Goldsbrough House

Goldsbrough House

Goldsbrough Mort and Company were pioneer wool brokers in Australia. Thomas Sutcliff

Mort, who arrived in Australia in 1838, established the wool market in Sydney in 1841. Richard Goldsbrough was the pioneer of the sale of wool by auction at Melbourne in 1848. Despite much opposition from the London wool selling firms, by the early 1850s his business was firmly established.

Several important amalgamations then took place. The first, in 1853, was between Goldsbrough, Row and Kirk. Two years after Goldsbrough died in 1888 the company took over Mort & Co. Ltd. to become Goldsbrough, Mort & Co. Ltd. In 1922 the company Harrison, Jones & Delvin in Sydney was incorporated into the firm. Two years later Bagot, Shakes & Lewis Ltd. of Adelaide, which was formed and registered in 1888 and one of the oldest stock, station and woolbroking companies in South Australia, was also acquired. This effectively established a branch in Adelaide of Goldsbrough Mort and Co. Ltd. In 1962 the two companies of Elder Smith and Goldsbrough Mort & Co. Ltd. were incorporated to be called Elder Smith Goldsbrough Mort Ltd. A subsequent merger led to the company becoming Elders IXL. Goldsbrough House is a lasting monument to several Australian pioneering pastoral companies which have contributed significantly to the success and continuing expansion of Elders IXL as the company is now called. Goldsbrough Mort's Adelaide office was designed by the architect F. Kenneth Milne and was constructed in 1935, an additional storey being added in 1935-36.

The building is notable for its quality design, detailing and use of materials. The facade is in golden Bondi stone. Giant order Ionic columns dominate the ground floor and first floor and along with the balconettes and facade setback, strongly contrast with the austere upper floors. The facade is finely finished with sandstone detailing and ashlar cladding terminated by a cornice. The internal lift lobbies and stairwell have survived a major refurbishment to link the Myers department store through to North Terrace.


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On North Terrace, the building is strongly related in scale and texture to Shell House, the former Liberal Club Building and the Verco Building.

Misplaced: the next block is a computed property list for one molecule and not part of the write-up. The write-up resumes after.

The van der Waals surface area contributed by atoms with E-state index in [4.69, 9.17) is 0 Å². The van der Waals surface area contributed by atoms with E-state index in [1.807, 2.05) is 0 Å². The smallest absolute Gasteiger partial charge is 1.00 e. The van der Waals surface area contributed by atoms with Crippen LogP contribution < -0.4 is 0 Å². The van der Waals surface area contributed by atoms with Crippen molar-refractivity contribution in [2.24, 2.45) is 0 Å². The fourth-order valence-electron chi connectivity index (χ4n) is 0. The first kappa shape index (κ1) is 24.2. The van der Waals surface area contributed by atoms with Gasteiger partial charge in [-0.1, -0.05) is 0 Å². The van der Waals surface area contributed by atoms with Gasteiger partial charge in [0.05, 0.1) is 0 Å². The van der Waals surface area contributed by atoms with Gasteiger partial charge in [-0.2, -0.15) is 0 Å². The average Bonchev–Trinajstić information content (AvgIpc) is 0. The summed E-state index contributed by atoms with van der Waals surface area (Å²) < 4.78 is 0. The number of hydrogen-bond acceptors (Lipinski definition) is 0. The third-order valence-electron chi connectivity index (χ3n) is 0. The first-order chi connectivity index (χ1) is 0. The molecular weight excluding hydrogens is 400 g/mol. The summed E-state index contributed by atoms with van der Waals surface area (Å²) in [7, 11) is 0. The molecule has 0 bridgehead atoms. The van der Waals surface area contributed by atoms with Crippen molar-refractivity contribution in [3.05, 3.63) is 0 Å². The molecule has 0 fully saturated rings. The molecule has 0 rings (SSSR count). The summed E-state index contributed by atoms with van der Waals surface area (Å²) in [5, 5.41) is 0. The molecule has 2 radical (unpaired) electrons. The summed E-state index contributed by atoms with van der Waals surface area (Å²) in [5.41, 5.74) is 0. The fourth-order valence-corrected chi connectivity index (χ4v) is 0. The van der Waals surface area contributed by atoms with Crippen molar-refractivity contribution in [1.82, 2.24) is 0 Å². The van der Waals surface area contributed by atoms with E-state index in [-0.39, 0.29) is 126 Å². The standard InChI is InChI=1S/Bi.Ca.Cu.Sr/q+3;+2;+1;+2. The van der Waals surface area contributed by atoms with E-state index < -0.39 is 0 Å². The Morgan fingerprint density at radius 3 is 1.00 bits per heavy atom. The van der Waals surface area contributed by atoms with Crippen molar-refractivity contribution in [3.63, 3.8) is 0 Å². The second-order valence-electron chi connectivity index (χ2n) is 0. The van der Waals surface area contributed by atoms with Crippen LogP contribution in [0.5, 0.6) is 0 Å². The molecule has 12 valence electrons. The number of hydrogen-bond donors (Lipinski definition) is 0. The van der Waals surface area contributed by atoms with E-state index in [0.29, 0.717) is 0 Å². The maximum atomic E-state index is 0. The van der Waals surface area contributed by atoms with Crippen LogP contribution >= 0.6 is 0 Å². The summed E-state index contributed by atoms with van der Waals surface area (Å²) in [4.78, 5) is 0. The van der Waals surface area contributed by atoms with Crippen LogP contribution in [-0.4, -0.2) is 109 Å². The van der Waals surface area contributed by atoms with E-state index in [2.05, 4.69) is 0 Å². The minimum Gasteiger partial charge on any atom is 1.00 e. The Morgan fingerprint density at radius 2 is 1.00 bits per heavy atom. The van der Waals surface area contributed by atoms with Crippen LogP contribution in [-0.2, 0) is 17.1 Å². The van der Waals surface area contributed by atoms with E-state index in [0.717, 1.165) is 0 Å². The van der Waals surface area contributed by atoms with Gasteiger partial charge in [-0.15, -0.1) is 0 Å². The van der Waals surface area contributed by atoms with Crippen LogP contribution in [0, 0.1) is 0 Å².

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Images of Goldsbrough House

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F Kenneth Milne
Building materials
Stone, Sandstone
Architectural styles
3.12 Inter-War Period (c. 1915–c. 1940), 3.13.1 Academic Classical, 3.23 Old English (20th Century Tudorbethan)
1935 -  

Additional Works

Additional Storey

Construction commenced
Construction completed
Architecture and design features
F Kenneth Milne, Ionic, ashlar
Engineering features
Rundle Mall
Council Ward
Alternative Addresses
Town Acre
Planning Zone or Policy Area
Original owners
Goldsbrough Mort Company
Original occupant
Later occupant/s
Purposes and use
Commercial, Office
AS2482 classification
11510 - Business House - Offices
Public Access
Business/trading hours
State Heritage ID
ACC Reference No.
DPTI Heritage No.
Certificate of Title No.
CT 5081/690 F30802 A12
NTSA file exists
Heritage Status
State Heritage listed
State heritage listing
State Heritage listed
Date of State heritage listing
Local heritage listing
Date of Local heritage listing
NTSA listing
NTSA registered
Date of NTSA listing
Section 23 (4) crtiteria
Risk status
Historic Themes
3 Developing a City Economy
3.1.8 New Technology and City Development
3.3 Financing Adelaide
3.3.5 Company Headquarters
Thomas Sutcliff Mort, Richard Goldsbrough
Australian Curriculum references
Year 6: Australia as a Nation


  • Adelaide Chamber of Commerce, Century of commerce in South Australia 1836-1936, 1936, p. 177; ACA, Annual report 1935-1936, p. 16; Advertiser, 30 November 1935; Australian Garden and Field Pty., Our pastoral industry, 1910, (Bagot, Shakes and Lewis) Appendices p. xvi; Kenyon, A.S., Founders of Australia, c. 1941, p. 219; MLSA, Historical photographs (Town Acre 18), Proposed merger of Elder Smith and Co. and Goldsbrough Mort & Co.,
  • 1962; Progress in Australia, November

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